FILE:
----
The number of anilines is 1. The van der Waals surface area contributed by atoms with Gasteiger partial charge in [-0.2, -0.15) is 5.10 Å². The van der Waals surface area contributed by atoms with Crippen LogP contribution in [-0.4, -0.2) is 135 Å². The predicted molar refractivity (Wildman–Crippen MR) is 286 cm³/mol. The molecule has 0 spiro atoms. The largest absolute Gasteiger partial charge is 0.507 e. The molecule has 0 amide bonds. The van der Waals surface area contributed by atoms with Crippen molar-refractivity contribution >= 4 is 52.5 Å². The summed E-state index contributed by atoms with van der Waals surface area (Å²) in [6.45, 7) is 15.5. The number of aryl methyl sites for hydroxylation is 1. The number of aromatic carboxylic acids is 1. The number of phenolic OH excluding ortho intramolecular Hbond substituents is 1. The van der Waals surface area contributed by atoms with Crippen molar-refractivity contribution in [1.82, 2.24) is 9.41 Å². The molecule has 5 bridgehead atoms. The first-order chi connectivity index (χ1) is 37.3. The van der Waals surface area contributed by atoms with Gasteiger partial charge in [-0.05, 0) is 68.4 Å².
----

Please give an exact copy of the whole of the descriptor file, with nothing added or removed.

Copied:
The number of anilines is 1. The van der Waals surface area contributed by atoms with Gasteiger partial charge in [-0.2, -0.15) is 5.10 Å². The van der Waals surface area contributed by atoms with Crippen LogP contribution in [-0.4, -0.2) is 135 Å². The predicted molar refractivity (Wildman–Crippen MR) is 286 cm³/mol. The molecule has 0 spiro atoms. The largest absolute Gasteiger partial charge is 0.507 e. The molecule has 0 amide bonds. The van der Waals surface area contributed by atoms with Crippen molar-refractivity contribution >= 4 is 52.5 Å². The summed E-state index contributed by atoms with van der Waals surface area (Å²) in [6.45, 7) is 15.5. The number of aryl methyl sites for hydroxylation is 1. The number of aromatic carboxylic acids is 1. The number of phenolic OH excluding ortho intramolecular Hbond substituents is 1. The van der Waals surface area contributed by atoms with Crippen molar-refractivity contribution in [1.82, 2.24) is 9.41 Å². The molecule has 5 bridgehead atoms. The first-order chi connectivity index (χ1) is 37.3. The van der Waals surface area contributed by atoms with Gasteiger partial charge in [-0.05, 0) is 68.4 Å².